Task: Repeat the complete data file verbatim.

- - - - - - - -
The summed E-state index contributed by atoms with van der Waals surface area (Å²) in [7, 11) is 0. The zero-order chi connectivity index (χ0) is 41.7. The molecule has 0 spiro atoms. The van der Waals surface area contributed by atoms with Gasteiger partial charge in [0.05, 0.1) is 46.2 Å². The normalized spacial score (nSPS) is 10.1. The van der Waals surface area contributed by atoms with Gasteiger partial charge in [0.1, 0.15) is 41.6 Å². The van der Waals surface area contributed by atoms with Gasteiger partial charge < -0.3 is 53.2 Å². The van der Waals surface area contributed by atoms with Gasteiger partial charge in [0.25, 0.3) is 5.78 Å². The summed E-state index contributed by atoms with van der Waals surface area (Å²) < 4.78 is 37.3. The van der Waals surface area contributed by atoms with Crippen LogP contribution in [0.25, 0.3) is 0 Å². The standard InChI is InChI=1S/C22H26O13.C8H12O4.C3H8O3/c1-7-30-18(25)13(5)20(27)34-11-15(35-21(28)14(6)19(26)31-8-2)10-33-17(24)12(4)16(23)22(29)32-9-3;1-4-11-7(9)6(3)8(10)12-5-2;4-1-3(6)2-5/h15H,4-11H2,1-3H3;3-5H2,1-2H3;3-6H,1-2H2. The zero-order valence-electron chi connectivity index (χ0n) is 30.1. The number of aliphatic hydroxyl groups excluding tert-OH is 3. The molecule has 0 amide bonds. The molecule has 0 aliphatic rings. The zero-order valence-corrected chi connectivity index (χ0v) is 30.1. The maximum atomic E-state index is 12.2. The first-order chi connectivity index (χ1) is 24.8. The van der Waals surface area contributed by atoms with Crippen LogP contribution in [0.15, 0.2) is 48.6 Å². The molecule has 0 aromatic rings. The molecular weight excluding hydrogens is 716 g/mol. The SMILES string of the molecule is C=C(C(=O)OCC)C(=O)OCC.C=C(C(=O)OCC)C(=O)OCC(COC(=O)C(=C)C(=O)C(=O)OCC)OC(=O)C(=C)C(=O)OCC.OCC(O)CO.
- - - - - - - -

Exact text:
The summed E-state index contributed by atoms with van der Waals surface area (Å²) in [7, 11) is 0. The zero-order chi connectivity index (χ0) is 41.7. The molecule has 0 spiro atoms. The van der Waals surface area contributed by atoms with Gasteiger partial charge in [0.05, 0.1) is 46.2 Å². The normalized spacial score (nSPS) is 10.1. The van der Waals surface area contributed by atoms with Gasteiger partial charge in [0.1, 0.15) is 41.6 Å². The van der Waals surface area contributed by atoms with Gasteiger partial charge < -0.3 is 53.2 Å². The van der Waals surface area contributed by atoms with Gasteiger partial charge in [0.25, 0.3) is 5.78 Å². The summed E-state index contributed by atoms with van der Waals surface area (Å²) < 4.78 is 37.3. The van der Waals surface area contributed by atoms with Crippen LogP contribution in [0.25, 0.3) is 0 Å². The standard InChI is InChI=1S/C22H26O13.C8H12O4.C3H8O3/c1-7-30-18(25)13(5)20(27)34-11-15(35-21(28)14(6)19(26)31-8-2)10-33-17(24)12(4)16(23)22(29)32-9-3;1-4-11-7(9)6(3)8(10)12-5-2;4-1-3(6)2-5/h15H,4-11H2,1-3H3;3-5H2,1-2H3;3-6H,1-2H2. The zero-order valence-electron chi connectivity index (χ0n) is 30.1. The number of aliphatic hydroxyl groups excluding tert-OH is 3. The molecule has 0 amide bonds. The molecule has 0 aliphatic rings. The zero-order valence-corrected chi connectivity index (χ0v) is 30.1. The maximum atomic E-state index is 12.2. The first-order chi connectivity index (χ1) is 24.8. The van der Waals surface area contributed by atoms with Crippen LogP contribution in [0.15, 0.2) is 48.6 Å². The molecule has 0 aromatic rings. The molecular weight excluding hydrogens is 716 g/mol. The SMILES string of the molecule is C=C(C(=O)OCC)C(=O)OCC.C=C(C(=O)OCC)C(=O)OCC(COC(=O)C(=C)C(=O)C(=O)OCC)OC(=O)C(=C)C(=O)OCC.OCC(O)CO.